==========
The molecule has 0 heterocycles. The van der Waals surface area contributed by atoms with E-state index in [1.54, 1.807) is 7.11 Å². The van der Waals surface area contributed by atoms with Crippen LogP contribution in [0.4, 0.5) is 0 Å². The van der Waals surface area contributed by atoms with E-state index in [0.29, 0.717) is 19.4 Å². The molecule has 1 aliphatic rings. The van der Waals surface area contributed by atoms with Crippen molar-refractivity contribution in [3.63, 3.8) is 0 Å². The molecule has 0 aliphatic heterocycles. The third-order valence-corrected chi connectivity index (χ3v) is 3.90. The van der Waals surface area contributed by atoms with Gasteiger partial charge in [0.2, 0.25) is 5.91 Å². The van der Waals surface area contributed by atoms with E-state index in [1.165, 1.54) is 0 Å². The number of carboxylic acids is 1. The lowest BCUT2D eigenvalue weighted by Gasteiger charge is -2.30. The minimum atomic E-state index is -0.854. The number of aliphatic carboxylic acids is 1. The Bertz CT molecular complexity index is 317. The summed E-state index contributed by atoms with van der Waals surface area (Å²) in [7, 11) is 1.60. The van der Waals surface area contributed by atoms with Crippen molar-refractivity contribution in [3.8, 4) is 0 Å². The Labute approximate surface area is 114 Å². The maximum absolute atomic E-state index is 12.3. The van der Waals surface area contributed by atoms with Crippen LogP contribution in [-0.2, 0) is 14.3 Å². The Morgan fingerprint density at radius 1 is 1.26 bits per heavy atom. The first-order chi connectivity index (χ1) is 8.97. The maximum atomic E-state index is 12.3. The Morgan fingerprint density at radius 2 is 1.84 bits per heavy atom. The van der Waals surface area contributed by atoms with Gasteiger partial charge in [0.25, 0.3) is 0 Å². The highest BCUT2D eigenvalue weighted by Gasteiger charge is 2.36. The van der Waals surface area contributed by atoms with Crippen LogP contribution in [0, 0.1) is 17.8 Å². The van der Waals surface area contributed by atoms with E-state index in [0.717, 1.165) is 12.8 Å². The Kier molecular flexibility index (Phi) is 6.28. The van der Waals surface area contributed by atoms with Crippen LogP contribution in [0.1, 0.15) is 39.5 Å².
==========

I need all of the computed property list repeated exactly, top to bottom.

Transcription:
The molecule has 0 heterocycles. The van der Waals surface area contributed by atoms with E-state index in [1.54, 1.807) is 7.11 Å². The van der Waals surface area contributed by atoms with Crippen LogP contribution in [0.4, 0.5) is 0 Å². The van der Waals surface area contributed by atoms with E-state index in [0.29, 0.717) is 19.4 Å². The molecule has 1 aliphatic rings. The van der Waals surface area contributed by atoms with Crippen molar-refractivity contribution in [3.63, 3.8) is 0 Å². The molecule has 0 aliphatic heterocycles. The third-order valence-corrected chi connectivity index (χ3v) is 3.90. The van der Waals surface area contributed by atoms with Gasteiger partial charge in [0.2, 0.25) is 5.91 Å². The van der Waals surface area contributed by atoms with E-state index in [1.165, 1.54) is 0 Å². The number of carboxylic acids is 1. The lowest BCUT2D eigenvalue weighted by Gasteiger charge is -2.30. The minimum atomic E-state index is -0.854. The number of aliphatic carboxylic acids is 1. The Bertz CT molecular complexity index is 317. The summed E-state index contributed by atoms with van der Waals surface area (Å²) in [7, 11) is 1.60. The van der Waals surface area contributed by atoms with Crippen molar-refractivity contribution in [3.8, 4) is 0 Å². The Labute approximate surface area is 114 Å². The maximum absolute atomic E-state index is 12.3. The van der Waals surface area contributed by atoms with Crippen LogP contribution in [-0.2, 0) is 14.3 Å². The Morgan fingerprint density at radius 1 is 1.26 bits per heavy atom. The first-order chi connectivity index (χ1) is 8.97. The maximum atomic E-state index is 12.3. The Morgan fingerprint density at radius 2 is 1.84 bits per heavy atom. The van der Waals surface area contributed by atoms with Gasteiger partial charge in [0.25, 0.3) is 0 Å². The highest BCUT2D eigenvalue weighted by Gasteiger charge is 2.36. The van der Waals surface area contributed by atoms with Crippen LogP contribution in [0, 0.1) is 17.8 Å². The van der Waals surface area contributed by atoms with E-state index in [0.717, 1.165) is 12.8 Å². The Kier molecular flexibility index (Phi) is 6.28. The van der Waals surface area contributed by atoms with Crippen LogP contribution in [0.1, 0.15) is 39.5 Å².